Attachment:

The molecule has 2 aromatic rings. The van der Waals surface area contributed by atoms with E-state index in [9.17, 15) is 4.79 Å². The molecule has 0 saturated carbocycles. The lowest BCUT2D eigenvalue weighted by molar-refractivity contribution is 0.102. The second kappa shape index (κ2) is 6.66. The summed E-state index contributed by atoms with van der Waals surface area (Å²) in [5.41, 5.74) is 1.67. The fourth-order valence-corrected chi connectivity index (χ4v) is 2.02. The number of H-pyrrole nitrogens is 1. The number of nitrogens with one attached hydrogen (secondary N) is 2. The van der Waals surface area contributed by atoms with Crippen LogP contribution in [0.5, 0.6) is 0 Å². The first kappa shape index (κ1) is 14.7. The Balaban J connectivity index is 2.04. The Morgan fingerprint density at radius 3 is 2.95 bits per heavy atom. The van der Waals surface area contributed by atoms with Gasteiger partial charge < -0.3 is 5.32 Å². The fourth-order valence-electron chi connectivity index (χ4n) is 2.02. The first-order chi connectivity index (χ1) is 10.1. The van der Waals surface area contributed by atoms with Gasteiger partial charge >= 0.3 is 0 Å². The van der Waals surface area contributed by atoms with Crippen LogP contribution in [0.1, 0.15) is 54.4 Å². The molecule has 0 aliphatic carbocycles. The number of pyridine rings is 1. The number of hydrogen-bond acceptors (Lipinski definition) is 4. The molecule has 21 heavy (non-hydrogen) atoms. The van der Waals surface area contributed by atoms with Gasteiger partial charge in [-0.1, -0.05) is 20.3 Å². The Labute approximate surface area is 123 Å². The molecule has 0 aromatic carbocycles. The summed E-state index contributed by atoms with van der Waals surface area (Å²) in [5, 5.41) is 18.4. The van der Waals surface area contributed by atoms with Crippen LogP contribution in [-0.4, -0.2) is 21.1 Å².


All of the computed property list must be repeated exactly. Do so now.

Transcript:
The molecule has 2 aromatic rings. The van der Waals surface area contributed by atoms with E-state index in [9.17, 15) is 4.79 Å². The molecule has 0 saturated carbocycles. The lowest BCUT2D eigenvalue weighted by molar-refractivity contribution is 0.102. The second kappa shape index (κ2) is 6.66. The summed E-state index contributed by atoms with van der Waals surface area (Å²) in [5.41, 5.74) is 1.67. The fourth-order valence-corrected chi connectivity index (χ4v) is 2.02. The number of H-pyrrole nitrogens is 1. The number of nitrogens with one attached hydrogen (secondary N) is 2. The van der Waals surface area contributed by atoms with Crippen LogP contribution in [0.5, 0.6) is 0 Å². The first kappa shape index (κ1) is 14.7. The Balaban J connectivity index is 2.04. The Morgan fingerprint density at radius 3 is 2.95 bits per heavy atom. The van der Waals surface area contributed by atoms with Gasteiger partial charge < -0.3 is 5.32 Å². The fourth-order valence-electron chi connectivity index (χ4n) is 2.02. The first-order chi connectivity index (χ1) is 10.1. The van der Waals surface area contributed by atoms with Gasteiger partial charge >= 0.3 is 0 Å². The van der Waals surface area contributed by atoms with Crippen LogP contribution in [0.1, 0.15) is 54.4 Å². The molecule has 0 aliphatic carbocycles. The number of pyridine rings is 1. The number of hydrogen-bond acceptors (Lipinski definition) is 4. The molecule has 21 heavy (non-hydrogen) atoms. The van der Waals surface area contributed by atoms with Gasteiger partial charge in [-0.1, -0.05) is 20.3 Å². The Labute approximate surface area is 123 Å². The molecule has 0 aromatic carbocycles. The summed E-state index contributed by atoms with van der Waals surface area (Å²) in [5, 5.41) is 18.4. The van der Waals surface area contributed by atoms with Crippen LogP contribution in [-0.4, -0.2) is 21.1 Å².